The Satirikon Theater is back in a groove. This house is always a guarantee of quality, but it does occasionally slip into safer fare — albeit extremely well done. That’s not the mood there these days, however.
After last season’s stunning “Seagull,” Konstantin Raikin’s playhouse has come back with another show that knocks you out of your seat — a bracing, exhilarating piece called “Pushkin’s Little Tragedies.”
As directed by Viktor Ryzhakov, this is Pushkin as you never imagined him. A bit of jazz, a bit of pop, flamenco, Balkan wedding music, and the energy meter usually cranked to 11 on a scale of 10.
It may be exaggerating to say Ryzhakov shuffled excerpts of scenes from five Pushkin works like cards, but that is often the prevailing impression. A scene begins that you think is out of one of the famous short plays known as the “Little Tragedies” until you realize it is from another entirely.
Twice toward the end of the production I thought we were encountering the famous scene from “The Stone Guest” of Don Guan (as Pushkin rendered Don Juan’s name) confronting the statue of a rival he murdered. Both times I found myself witnessing scenes from other works — Salieri expounding upon the nature of envy from “Mozart and Salieri” and the final scene in “The Miserly Knight,” in which a rich old man kills his son without thinking.
The bold interchanging of scenes — including “A Scene From Faust” — not only gives Pushkin’s dramatic texts a sense of renewed purpose, it reveals unexpected similarities and echoes among them.
Still, all of that would be little more than an intellectual exercise were it not for that one quality that the Satirikon invariably provides — powerful, convincing acting. I often hear all kinds of nonsense from very smart people about the decline of Russian acting and the crisis of the Russian acting school. Baloney. Witness Exhibit A: “Pushkin’s Little Tragedies.”
This piece is largely an ensemble work. Raikin himself plays a prominent role, taking on snippets of Mozart and the Miser. But just as often he is absent or plays a compelling, silent and motionless spectator of the goings-on. I might add that some of his silent stares incorporating confusion, fear, stubbornness and curiosity are now burned in my memory.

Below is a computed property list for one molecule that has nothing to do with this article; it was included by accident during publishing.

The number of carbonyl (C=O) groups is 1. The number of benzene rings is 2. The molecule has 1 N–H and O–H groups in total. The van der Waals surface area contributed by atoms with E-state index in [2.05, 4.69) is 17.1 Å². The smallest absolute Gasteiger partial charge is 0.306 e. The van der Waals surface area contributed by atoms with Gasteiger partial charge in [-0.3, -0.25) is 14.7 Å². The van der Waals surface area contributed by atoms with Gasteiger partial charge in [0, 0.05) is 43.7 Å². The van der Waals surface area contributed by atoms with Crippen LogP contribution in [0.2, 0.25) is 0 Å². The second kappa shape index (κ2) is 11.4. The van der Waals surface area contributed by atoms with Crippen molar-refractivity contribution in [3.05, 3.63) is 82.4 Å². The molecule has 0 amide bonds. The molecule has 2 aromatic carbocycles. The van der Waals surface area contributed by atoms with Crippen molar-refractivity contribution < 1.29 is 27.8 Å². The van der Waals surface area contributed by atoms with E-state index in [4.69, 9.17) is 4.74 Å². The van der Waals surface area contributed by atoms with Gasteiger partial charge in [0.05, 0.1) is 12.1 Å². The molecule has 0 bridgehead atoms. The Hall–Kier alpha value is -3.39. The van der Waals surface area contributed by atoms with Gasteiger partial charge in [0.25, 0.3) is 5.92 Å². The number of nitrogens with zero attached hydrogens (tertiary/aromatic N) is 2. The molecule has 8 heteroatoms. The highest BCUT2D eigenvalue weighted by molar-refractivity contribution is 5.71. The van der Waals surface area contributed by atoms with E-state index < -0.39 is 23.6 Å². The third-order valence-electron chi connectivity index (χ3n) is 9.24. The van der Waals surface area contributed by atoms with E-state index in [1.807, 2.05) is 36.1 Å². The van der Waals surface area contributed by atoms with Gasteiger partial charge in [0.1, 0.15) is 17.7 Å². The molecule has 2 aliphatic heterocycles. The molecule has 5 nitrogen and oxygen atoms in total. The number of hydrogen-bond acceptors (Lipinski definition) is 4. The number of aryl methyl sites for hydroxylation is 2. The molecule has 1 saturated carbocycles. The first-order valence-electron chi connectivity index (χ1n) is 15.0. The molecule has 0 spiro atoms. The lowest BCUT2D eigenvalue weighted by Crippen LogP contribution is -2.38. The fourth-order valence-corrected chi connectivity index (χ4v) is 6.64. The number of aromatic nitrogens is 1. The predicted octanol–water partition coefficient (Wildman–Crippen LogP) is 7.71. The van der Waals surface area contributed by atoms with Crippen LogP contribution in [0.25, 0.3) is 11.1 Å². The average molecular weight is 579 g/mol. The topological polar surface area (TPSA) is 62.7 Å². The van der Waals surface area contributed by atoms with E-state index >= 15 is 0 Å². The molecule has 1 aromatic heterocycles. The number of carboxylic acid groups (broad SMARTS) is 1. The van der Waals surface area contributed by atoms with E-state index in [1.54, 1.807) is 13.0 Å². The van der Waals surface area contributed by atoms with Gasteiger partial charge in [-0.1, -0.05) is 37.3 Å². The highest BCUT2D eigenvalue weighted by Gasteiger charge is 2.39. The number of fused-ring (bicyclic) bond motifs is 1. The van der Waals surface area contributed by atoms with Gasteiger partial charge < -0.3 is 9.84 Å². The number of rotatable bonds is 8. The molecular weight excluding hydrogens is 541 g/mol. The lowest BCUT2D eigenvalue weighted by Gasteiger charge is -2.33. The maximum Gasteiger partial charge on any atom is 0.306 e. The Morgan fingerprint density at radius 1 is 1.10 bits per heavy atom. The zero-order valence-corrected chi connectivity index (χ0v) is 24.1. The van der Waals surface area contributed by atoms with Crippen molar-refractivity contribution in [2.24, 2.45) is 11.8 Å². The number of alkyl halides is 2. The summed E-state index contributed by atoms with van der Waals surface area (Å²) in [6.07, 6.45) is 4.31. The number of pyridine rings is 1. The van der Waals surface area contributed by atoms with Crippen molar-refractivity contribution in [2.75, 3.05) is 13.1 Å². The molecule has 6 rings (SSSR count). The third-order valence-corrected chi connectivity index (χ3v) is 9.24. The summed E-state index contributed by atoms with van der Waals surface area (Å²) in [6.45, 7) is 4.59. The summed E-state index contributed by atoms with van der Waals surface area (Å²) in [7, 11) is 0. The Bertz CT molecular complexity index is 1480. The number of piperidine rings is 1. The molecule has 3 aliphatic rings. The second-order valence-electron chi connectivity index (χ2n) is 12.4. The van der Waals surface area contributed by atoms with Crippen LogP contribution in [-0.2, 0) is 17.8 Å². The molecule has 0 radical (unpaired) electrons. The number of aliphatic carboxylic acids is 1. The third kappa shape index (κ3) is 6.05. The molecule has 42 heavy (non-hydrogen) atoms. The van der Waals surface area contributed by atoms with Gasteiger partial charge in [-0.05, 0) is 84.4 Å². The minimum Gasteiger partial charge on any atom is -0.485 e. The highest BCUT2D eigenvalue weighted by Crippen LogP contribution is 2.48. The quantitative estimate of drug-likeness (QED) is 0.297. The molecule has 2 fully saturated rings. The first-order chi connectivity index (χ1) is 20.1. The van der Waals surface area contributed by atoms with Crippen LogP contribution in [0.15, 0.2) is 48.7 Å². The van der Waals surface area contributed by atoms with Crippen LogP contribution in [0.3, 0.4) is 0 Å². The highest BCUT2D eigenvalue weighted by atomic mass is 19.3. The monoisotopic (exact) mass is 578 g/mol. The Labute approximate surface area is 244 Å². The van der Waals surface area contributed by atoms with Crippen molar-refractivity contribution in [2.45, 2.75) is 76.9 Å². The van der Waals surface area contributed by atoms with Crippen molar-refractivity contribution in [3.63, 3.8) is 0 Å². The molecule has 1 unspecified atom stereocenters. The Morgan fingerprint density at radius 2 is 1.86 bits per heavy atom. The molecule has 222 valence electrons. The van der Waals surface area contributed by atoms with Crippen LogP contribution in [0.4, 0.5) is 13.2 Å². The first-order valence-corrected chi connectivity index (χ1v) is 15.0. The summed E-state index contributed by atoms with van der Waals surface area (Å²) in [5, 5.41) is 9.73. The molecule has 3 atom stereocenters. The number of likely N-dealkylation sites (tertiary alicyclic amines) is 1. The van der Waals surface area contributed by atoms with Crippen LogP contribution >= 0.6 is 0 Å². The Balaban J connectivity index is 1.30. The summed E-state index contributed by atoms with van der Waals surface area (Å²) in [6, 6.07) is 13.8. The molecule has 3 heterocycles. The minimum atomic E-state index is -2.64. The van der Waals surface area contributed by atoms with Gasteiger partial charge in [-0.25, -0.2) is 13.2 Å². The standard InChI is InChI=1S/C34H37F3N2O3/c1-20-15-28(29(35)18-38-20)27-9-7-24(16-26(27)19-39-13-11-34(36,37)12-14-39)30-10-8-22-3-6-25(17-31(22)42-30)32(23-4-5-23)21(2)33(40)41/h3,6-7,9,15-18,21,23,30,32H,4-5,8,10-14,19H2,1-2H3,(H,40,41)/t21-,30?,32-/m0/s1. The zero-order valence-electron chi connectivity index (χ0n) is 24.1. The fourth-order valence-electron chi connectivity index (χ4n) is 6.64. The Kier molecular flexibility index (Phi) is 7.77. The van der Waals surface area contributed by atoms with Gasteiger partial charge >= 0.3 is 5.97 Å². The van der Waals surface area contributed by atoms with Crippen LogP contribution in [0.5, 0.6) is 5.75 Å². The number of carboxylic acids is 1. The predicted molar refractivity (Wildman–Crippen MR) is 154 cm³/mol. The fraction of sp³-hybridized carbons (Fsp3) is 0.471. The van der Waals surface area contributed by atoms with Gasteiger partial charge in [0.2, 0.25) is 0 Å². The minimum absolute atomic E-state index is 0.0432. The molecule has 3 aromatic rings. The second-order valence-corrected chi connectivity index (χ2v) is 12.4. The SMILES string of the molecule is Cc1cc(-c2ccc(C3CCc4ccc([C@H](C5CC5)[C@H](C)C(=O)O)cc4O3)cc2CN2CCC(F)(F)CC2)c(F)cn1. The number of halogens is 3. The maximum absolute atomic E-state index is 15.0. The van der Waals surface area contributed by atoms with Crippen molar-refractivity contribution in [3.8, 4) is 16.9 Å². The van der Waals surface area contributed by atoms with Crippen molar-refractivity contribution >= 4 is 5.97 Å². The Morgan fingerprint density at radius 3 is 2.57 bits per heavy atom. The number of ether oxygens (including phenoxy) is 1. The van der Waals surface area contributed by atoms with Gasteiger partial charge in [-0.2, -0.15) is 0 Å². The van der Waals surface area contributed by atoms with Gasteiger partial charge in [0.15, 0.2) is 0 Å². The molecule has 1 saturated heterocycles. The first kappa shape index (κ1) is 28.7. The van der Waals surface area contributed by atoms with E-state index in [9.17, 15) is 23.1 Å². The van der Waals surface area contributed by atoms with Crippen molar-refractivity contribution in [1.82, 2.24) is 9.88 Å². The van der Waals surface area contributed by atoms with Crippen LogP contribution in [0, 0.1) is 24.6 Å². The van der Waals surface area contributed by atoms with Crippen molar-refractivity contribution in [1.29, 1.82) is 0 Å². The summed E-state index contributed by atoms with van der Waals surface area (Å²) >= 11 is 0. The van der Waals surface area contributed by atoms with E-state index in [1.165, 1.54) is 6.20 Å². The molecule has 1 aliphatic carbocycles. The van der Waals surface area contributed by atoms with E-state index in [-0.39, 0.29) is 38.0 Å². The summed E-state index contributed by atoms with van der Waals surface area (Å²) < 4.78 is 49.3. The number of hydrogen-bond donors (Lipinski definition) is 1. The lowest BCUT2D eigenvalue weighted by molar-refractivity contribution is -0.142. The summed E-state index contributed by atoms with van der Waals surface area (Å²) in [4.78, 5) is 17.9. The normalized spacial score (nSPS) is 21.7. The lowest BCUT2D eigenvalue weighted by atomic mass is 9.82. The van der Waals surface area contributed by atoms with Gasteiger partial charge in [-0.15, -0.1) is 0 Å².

The engine of this show, however, is the young cast. Seventeen actors, most of them nameless. All, however, working together as a single unit. Six men-in-waiting carry Donna Anna’s train. Six Donna Annas pace across the stage. This creates a sense of rhythm. It changes our perception of space. And, no small thing, it looks fabulous.
Two actors, however, do stand out from the crowd.
Anton Kuznetsov is a hell-bent-for-leather Don Guan who first appears in the guise of a gladiator fighting a losing battle against his servant Leporello. Kuznetsov cuts a crude figure, loud, embarrassing and uncouth. He rarely does less than shout his lines, veins popping out in his neck. And yet no utterance, no gesture is anything less than totally controlled mayhem.
The counterpoint to Kuznetsov is Odin Biron, an American who studied under Raikin at the Moscow Art Theater school and is now a company member at the Satirikon. Biron’s take on Salieri — the composer who, in Pushkin’s interpretation, envied Mozart so much he could kill him — is exquisite in its delicacy and subtle derangement. In one show-stopping moment Biron sings Mozart’s “Requiem” a cappella in a weird and moving mix of styles that includes legitimate opera, heavy metal and unbearable Justin Bieber pop.
“Pushkin’s Little Tragedies” is not a straight narrative, and it is not bound by an easily definable plot. Rather it is a visually stunning melange of scenes about jealousy, covetousness, aggression, desire, greed and other everyday human traits.
Dmitry Razumov’s set design incorporates three separate stages that are purposefully overwhelmed by a series of kinetic video installations by Vladimir Gusev. The video projections provide ominous black and orange urban images in constant motion. In one murderous scene, perhaps inspired by “A Feast in the Time of Plague,” a stageful of actors goes on a killing spree that is echoed in delayed slow motion on the central screen where cartoonish splatters of blood have maximum visual impact.
There are few things as sweet as Konstantin Raikin’s Satirikon Theater taking chances. This show may baffle you at times, but it will also throttle you. If you’re up to the challenge, the Satirikon is up to the task.